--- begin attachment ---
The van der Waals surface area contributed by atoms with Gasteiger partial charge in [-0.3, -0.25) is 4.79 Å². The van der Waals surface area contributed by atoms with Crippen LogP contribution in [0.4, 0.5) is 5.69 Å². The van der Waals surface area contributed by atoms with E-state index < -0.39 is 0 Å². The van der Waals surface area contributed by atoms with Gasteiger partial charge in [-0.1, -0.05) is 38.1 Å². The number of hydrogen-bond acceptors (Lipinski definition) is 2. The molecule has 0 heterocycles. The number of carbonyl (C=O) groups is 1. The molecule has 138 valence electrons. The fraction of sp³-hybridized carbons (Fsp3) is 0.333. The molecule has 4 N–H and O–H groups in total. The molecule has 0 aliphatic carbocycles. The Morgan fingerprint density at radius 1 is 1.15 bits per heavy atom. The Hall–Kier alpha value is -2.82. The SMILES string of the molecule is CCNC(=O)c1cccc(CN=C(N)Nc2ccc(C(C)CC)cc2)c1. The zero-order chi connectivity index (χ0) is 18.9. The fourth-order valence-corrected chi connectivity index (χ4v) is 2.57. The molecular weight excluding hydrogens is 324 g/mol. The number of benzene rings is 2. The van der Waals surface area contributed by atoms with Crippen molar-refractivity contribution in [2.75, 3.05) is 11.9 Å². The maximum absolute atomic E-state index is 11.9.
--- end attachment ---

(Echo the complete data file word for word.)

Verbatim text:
The van der Waals surface area contributed by atoms with Gasteiger partial charge in [-0.3, -0.25) is 4.79 Å². The van der Waals surface area contributed by atoms with Crippen LogP contribution in [0.4, 0.5) is 5.69 Å². The van der Waals surface area contributed by atoms with E-state index < -0.39 is 0 Å². The van der Waals surface area contributed by atoms with Gasteiger partial charge in [-0.1, -0.05) is 38.1 Å². The number of hydrogen-bond acceptors (Lipinski definition) is 2. The molecule has 0 heterocycles. The number of carbonyl (C=O) groups is 1. The molecule has 138 valence electrons. The fraction of sp³-hybridized carbons (Fsp3) is 0.333. The molecule has 4 N–H and O–H groups in total. The molecule has 0 aliphatic carbocycles. The Morgan fingerprint density at radius 1 is 1.15 bits per heavy atom. The Hall–Kier alpha value is -2.82. The SMILES string of the molecule is CCNC(=O)c1cccc(CN=C(N)Nc2ccc(C(C)CC)cc2)c1. The zero-order chi connectivity index (χ0) is 18.9. The fourth-order valence-corrected chi connectivity index (χ4v) is 2.57. The molecular weight excluding hydrogens is 324 g/mol. The number of benzene rings is 2. The van der Waals surface area contributed by atoms with Crippen molar-refractivity contribution in [2.75, 3.05) is 11.9 Å². The maximum absolute atomic E-state index is 11.9.